"Every time he sings it for us it gets sadder," says Williams.
In one of his last interviews, Raif looks years older. His eyes are hard and his face is riddled with third degree burns.
"I lit my face on fire on Monday," he tells Anderson, then pauses in thought. "I've mostly been hanging out with friends," he concludes brightly.
"The foster care system is very much crisis-driven," says Anderson. "These kids and their families are in crisis a lot. There's abuse, and there's neglect, and these kids are traumatized. Their behavior is affected."
Placements with families are often temporary, Anderson explains. Even the best-intentioned foster families often find they can't manage the situation. The result is that when many children in the system turn 18, they are left with no support system. Constantly moving, these children never experience a normal childhood. Because they don't have the formative experiences most of us take for granted, many graduates of the foster care system lack the basic skills to navigate the adult world.
"The saddest thing for me is that for these kids that we have great relationships with at this point, it's too late," says Williams. "It's pretty heartbreaking."
Both Williams and Anderson admit that traditional objectivity was impossible in this project. Anderson, who is a producer of the film as well as a recent co-owner of Porch Productions, follows cases he's also handling as a social worker. In addition, he conducts most of the on-screen interviews.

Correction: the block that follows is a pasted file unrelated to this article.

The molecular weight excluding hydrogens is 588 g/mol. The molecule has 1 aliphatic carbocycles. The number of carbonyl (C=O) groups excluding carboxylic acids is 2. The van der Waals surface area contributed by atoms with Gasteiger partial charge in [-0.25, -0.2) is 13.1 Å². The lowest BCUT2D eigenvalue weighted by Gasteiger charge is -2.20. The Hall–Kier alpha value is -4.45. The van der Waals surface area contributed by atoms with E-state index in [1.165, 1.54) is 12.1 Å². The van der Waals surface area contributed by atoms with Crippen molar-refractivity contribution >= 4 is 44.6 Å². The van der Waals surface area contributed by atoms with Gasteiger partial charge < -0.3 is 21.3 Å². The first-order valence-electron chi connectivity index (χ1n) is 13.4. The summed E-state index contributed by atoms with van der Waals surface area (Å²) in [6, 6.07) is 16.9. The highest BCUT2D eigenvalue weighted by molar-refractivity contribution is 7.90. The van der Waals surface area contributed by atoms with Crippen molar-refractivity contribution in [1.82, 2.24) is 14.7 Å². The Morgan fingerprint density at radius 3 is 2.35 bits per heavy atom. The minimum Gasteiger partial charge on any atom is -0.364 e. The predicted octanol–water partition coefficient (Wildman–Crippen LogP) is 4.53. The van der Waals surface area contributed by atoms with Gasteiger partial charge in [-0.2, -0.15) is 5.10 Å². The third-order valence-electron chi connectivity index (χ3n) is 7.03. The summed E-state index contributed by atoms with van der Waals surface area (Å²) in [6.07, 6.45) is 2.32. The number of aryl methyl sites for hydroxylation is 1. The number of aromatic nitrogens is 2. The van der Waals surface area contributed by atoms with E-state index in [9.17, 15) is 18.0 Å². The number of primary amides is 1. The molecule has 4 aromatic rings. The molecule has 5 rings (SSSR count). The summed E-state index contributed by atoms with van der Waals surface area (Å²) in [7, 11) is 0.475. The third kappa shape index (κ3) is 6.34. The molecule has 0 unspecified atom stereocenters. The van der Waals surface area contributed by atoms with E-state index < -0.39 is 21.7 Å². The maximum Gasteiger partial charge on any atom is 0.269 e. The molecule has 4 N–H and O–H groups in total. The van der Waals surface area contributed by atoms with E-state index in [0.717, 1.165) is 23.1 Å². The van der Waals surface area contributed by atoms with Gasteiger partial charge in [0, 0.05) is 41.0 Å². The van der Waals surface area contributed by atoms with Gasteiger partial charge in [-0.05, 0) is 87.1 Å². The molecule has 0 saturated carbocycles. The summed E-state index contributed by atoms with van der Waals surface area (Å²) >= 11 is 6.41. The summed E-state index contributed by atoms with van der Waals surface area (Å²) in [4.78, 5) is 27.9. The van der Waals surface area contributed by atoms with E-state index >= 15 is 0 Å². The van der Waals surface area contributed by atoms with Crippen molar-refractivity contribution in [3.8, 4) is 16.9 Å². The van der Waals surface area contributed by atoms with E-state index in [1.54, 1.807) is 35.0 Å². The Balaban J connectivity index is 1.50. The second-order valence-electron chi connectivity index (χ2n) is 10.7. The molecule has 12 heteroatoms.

"In terms of how we see documentary, it depends on the project," explains Williams about her company's approach to filmmaking.
In this case, Anderson and Williams felt the only ethical approach was to become personally involved in the stories, and to make their involvement clear. That meant looking for solutions for each former foster child.
"It's in both of our natures to ask what we're going to do about this," says Anderson.
He also felt he couldn't let his kids down. They expected the film to make a difference. As issues emerged from the main interviews, the filmmakers sought out professionals who could provide perspective and suggest avenues for reform. So far, the crew has interviewed reformers, legislators, judges and advocates across the country. They hope to raise enough money at fundraisers this month and in the spring to complete their wish list of interviewees and complete the project.
Compiling so many hours of material is a Herculean task. Williams expects her first cut to run at about five hours. Then, editing decisions will become even more difficult because the stories are so personal. In the end, Williams and Anderson hope the film will serve as a call to action.
"Once you see the need, you can't ignore it," says Williams. "We are hoping this film will revolutionize the system."
A fundraiser for From Place to Place includes a rough cut screening of the documentary, as well as music from local MCs and DJs, on Tuesday, Nov. 24, at the Badlander. $7 from 9–11 PM and $3 after 11.